There’s an extraordinary and unsettling passage in the second movement of Mozart’s Violin Sonata in B-flat (K.454). The music, which to this point has spent most of its time in a major key, shifts to the minor, and its character takes on an aura of gloom rare in Mozart’s output.
When the violinist Christian Tetzlaff and pianist Lars Vogt reached this passage in their Sunday recital at Jordan Hall, several things happened. Tetzlaff’s tone darkened substantially, the tempo slowed a bit, and he and Vogt expanded the dynamic range, so that each dissonance seemed like a cry of pain. When the music shifted back to the major, it was as though dawn had broken after a long night.
That passage is a microcosm of what makes Tetzlaff such a highly prized musician — “a character actor in a field of matinee idols,” as Jeremy Eichler wrote in a 2012 New Yorker profile. Intelligence, technique, and pure heart are united in an artistic persona rare even among great soloists. Tetzlaff and Vogt are frequent collaborators, and the two share a rapport akin to ESP. That reactivity, and Vogt’s own muscular, vibrantly colored playing, gave everything on Sunday’s recital a sense of freshness and insight.
Christian Tetzlaff, violin, Lars Vogt, piano
It also displaced anyone’s notion that the sonata, as the program opener, was meant merely as a palate cleanser. In fact, it made for an unusually apt prelude to Bartok’s First Violin Sonata, one of the summits of Bartok’s embrace of modernism in the 1920s. So many frontiers — harmonic, rhythmic, timbral — are reached and then surpassed that it seems the composer could have created at least three pieces with its material. Tetzlaff and Vogt brilliantly conveyed the music’s untamed violence and aggressive energy. Even more rewarding, though, were its few moments of uneasy, nocturnal lyricism.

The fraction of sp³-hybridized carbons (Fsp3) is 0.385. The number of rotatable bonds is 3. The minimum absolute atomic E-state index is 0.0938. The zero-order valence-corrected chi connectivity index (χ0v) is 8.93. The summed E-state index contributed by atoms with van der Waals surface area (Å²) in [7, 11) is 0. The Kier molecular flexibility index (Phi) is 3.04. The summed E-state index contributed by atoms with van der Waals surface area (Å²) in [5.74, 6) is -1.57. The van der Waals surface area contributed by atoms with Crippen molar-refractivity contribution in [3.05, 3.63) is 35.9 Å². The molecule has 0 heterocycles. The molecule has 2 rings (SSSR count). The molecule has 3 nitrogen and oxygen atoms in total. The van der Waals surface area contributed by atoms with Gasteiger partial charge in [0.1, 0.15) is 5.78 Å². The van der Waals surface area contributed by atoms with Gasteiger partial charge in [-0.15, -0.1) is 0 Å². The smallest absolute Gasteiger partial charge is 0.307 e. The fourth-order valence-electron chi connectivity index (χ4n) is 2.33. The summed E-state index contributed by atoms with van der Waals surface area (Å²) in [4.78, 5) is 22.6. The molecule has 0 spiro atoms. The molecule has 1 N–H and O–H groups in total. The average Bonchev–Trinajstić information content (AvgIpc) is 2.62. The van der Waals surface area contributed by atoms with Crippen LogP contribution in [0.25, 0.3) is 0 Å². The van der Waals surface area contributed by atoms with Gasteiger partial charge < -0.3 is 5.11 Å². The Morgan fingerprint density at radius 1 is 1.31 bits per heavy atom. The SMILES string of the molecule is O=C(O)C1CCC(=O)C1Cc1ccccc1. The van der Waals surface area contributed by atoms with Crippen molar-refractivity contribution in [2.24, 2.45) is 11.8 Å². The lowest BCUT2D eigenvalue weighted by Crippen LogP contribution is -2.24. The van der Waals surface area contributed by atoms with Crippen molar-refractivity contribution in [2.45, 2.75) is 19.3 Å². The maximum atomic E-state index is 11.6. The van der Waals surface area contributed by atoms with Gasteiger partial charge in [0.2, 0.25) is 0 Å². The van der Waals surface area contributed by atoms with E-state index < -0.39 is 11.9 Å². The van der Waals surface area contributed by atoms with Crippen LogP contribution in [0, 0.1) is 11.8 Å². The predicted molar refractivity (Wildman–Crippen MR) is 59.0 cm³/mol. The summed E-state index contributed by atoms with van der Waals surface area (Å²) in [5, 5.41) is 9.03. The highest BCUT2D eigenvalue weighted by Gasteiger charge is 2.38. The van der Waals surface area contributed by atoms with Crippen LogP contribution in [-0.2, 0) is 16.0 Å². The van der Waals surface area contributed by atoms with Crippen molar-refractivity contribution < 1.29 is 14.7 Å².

Webern’s Four Pieces convey an entire musical revolution in a few spare minutes. They were remarkable for the quietly dazzling array of colors the duo produced — here silvery and elegant, there a dry rasp. Sometimes the alterations seemed to happen all in a single phrase. The ghostly coda of the last piece was mesmerizing.
Beethoven’s C minor Violin Sonata (Op. 30 No. 2) had a weight and intensity that placed it in the realm of such middle-period works as the Fifth Symphony and “Coriolan” Overture. There were countless details to admire — the dramatic pauses, Vogt’s stellar control of the piano’s dynamics, the way Tetzlaff bleached his tone to undercut the heroism of a march theme. But what was most remarkable was that there was no moment in this entire, familiar, piece that didn’t convey a sense of total creative investment.
They intended to play only the finale of Dvorak’s Sonatina (Op. 100), as an encore; that went over so well that they spontaneously added the slow movement as well. Both had virtues familiar from the rest of the afternoon — that is to say, brilliant, committed musicianship.